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London’s Taste for the Bizarre: 6 Unusual Museums That Any Visitor Shouldn’t Miss


Being an ancient city has its perks and one such advantage is that it has a lot of unexplored nooks and crannies as well as antiques. With so much history that is hard to fit into a history book, it is not surprising why there are tons of museums sprouting around the city of London. The British Museum, for instance, is certainly a thing of interest with so many exhibits that can help educate children. Nevertheless, there is much more to London’s history than just the usual museums. In fact, extraordinary is too vague to explain the quirky sides of the city, and an exhibit in one of these bizarre museums would give a better explanation.

Leighton House, 12 Holland Park Road W14

One of the most distinguishing aspects of the Victorian era was the people’s appreciation for things that were eclectic and this place perfectly lives up to that with its rich collection of artifacts all the way from Arabia. The house built on 1866, was made precisely to the wishes of Lord Leighton and most of the display was collected by Sir Richard Burton. Sir Richard was said to be the first non-Muslim to visit Mecca but he was in disguise.

Magic Circle Museum, 12 Stephenson Way

Even if we are all well aware that magic is just about illusion and cheating the senses, it remains to be fascinating. For a dose of magical items, this private club where magicians converge gives the rest of us mortals a window to understand how magicians work. Rows of posters that you can rarely find are displayed here and you can see the props used by popular illusionists such as Chung Ling Soo and Houdini.

Geffrye Museum, Kingsland Road E2

This museum is actually a series of almshouses that display what a home’s interior is like from the year 1600 up until the present. If you have a fascination for time travelling, this would be just that one place that you shouldn’t miss. The typical living quarters of a middle class family is displayed and although it is interesting to see how it was like in the olden times, it is more enjoyable to see how it was like when you were a kid. While here, don’t miss the gardens, that is, if the weather is good.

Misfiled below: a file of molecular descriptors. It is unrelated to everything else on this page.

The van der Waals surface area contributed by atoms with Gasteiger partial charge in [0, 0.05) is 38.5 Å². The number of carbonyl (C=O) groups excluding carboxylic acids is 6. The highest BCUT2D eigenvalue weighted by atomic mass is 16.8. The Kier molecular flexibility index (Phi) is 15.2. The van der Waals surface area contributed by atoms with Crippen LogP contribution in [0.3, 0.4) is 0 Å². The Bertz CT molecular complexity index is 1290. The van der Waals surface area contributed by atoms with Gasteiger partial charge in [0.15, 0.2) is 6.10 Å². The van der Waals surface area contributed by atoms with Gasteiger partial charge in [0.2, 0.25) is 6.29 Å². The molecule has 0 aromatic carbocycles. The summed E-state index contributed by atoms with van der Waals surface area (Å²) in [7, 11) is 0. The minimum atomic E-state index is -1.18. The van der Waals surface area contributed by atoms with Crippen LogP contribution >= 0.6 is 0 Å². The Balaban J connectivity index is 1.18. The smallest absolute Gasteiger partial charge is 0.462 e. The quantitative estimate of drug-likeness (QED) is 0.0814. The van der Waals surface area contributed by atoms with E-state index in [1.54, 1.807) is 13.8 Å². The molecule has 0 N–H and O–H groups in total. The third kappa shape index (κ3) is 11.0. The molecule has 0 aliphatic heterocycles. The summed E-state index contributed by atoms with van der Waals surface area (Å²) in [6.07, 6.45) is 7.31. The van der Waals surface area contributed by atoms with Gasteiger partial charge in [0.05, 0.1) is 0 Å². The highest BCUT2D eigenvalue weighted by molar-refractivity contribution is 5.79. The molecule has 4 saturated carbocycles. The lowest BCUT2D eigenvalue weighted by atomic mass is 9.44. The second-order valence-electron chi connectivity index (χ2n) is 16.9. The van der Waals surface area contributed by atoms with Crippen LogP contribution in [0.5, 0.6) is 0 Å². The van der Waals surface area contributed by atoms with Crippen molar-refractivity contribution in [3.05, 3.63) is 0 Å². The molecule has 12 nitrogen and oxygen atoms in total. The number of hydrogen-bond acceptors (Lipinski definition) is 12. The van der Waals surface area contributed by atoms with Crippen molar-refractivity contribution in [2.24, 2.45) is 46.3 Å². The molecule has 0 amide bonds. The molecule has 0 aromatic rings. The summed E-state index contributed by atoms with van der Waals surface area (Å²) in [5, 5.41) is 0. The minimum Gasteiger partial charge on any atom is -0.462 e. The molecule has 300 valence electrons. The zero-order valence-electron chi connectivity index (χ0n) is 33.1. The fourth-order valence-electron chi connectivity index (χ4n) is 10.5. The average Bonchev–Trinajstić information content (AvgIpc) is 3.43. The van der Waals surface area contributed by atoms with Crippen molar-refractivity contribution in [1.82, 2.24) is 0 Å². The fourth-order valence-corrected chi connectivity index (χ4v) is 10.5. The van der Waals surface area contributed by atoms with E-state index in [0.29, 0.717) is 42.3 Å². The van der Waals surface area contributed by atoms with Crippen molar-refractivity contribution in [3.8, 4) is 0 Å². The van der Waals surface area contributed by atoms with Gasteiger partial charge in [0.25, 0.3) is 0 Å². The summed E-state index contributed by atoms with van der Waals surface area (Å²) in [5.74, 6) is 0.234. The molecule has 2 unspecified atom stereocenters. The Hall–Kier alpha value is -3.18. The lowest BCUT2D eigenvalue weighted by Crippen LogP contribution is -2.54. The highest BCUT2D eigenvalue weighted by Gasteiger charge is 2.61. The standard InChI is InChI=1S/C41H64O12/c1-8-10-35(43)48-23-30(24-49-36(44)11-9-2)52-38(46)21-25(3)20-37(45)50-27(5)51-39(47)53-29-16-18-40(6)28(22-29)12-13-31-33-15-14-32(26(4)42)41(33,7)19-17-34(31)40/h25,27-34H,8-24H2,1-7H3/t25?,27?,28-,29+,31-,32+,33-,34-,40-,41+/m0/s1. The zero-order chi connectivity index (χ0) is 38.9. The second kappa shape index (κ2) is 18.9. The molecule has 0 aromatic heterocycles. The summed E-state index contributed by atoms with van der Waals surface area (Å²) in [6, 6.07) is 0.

The Black Museum/ The Crime Museum, New Scotland Yard

This ranks among the most morbid museums in the city and it is conveniently situated at the New Scotland Yard. The weapon collection displayed here is quite extensive ad it includes those that were used in serious murders and assaults by the likes of Charlie Peace and Jack the Ripper. The museum is unfortunately, not open to the general public which can be attributed to the sensitivity of the cases that the collection is related to.

The Royal London Museum, Whitechapel

If you do not have access to the Scotland Yard Museum, you can always drop by the Royal London Museum which has a notable case related to the Jack the Ripper murders. The original material for those murders is displayed here as well as its connection to the Elephant Man Joseph Merrick who spent his last years in a special room in the hospital.

The Clockmaker’s Museum, Moorgate

Big Ben happens to be one of the most fascinating icons in London and while at it, it pays to know clockwork. You will surely love the extensive display of timepiece varieties and anyone is welcome to pry. You can rest assured that once you go out; there will be an item that you just can’t take your mind off. It’s good to point out that although mobile phones have time displays, it still pays to have a watch which is one of the most reliable ways of telling the time.


Author: Agustina

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